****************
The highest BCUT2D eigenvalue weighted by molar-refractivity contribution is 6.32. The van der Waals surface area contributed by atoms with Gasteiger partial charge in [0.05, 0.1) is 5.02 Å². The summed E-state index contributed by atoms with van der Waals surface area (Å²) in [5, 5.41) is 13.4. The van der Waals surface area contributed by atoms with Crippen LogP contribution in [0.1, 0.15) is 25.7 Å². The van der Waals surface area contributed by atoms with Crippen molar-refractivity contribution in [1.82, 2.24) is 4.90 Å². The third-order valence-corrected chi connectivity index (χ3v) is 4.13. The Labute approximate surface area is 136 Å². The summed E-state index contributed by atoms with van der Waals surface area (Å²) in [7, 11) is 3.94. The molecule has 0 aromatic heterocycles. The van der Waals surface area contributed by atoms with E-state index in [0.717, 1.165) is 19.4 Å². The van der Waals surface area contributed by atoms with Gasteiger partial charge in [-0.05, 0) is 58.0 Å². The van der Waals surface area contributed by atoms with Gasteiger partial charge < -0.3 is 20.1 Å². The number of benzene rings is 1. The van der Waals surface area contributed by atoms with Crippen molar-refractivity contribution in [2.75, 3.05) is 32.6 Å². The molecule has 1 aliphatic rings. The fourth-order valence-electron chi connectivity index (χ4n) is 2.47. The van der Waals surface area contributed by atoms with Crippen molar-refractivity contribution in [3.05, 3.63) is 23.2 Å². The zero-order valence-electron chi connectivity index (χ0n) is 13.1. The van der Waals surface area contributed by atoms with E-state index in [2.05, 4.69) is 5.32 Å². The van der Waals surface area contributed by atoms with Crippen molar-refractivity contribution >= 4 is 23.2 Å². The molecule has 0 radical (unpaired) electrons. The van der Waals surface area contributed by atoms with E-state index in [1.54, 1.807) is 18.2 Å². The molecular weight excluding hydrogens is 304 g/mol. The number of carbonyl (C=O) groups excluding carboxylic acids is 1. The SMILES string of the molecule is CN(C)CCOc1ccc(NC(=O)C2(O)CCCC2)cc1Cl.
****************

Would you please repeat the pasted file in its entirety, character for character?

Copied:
The highest BCUT2D eigenvalue weighted by molar-refractivity contribution is 6.32. The van der Waals surface area contributed by atoms with Gasteiger partial charge in [0.05, 0.1) is 5.02 Å². The summed E-state index contributed by atoms with van der Waals surface area (Å²) in [5, 5.41) is 13.4. The van der Waals surface area contributed by atoms with Crippen LogP contribution in [0.1, 0.15) is 25.7 Å². The van der Waals surface area contributed by atoms with Crippen molar-refractivity contribution in [1.82, 2.24) is 4.90 Å². The third-order valence-corrected chi connectivity index (χ3v) is 4.13. The Labute approximate surface area is 136 Å². The summed E-state index contributed by atoms with van der Waals surface area (Å²) in [7, 11) is 3.94. The molecule has 0 aromatic heterocycles. The van der Waals surface area contributed by atoms with E-state index in [0.717, 1.165) is 19.4 Å². The van der Waals surface area contributed by atoms with Gasteiger partial charge in [-0.05, 0) is 58.0 Å². The van der Waals surface area contributed by atoms with Gasteiger partial charge < -0.3 is 20.1 Å². The number of benzene rings is 1. The van der Waals surface area contributed by atoms with Crippen molar-refractivity contribution in [2.75, 3.05) is 32.6 Å². The molecule has 1 aliphatic rings. The fourth-order valence-electron chi connectivity index (χ4n) is 2.47. The van der Waals surface area contributed by atoms with Crippen molar-refractivity contribution in [3.05, 3.63) is 23.2 Å². The zero-order valence-electron chi connectivity index (χ0n) is 13.1. The van der Waals surface area contributed by atoms with E-state index in [2.05, 4.69) is 5.32 Å². The van der Waals surface area contributed by atoms with Crippen molar-refractivity contribution >= 4 is 23.2 Å². The molecule has 0 radical (unpaired) electrons. The van der Waals surface area contributed by atoms with E-state index in [1.54, 1.807) is 18.2 Å². The molecular weight excluding hydrogens is 304 g/mol. The number of carbonyl (C=O) groups excluding carboxylic acids is 1. The SMILES string of the molecule is CN(C)CCOc1ccc(NC(=O)C2(O)CCCC2)cc1Cl.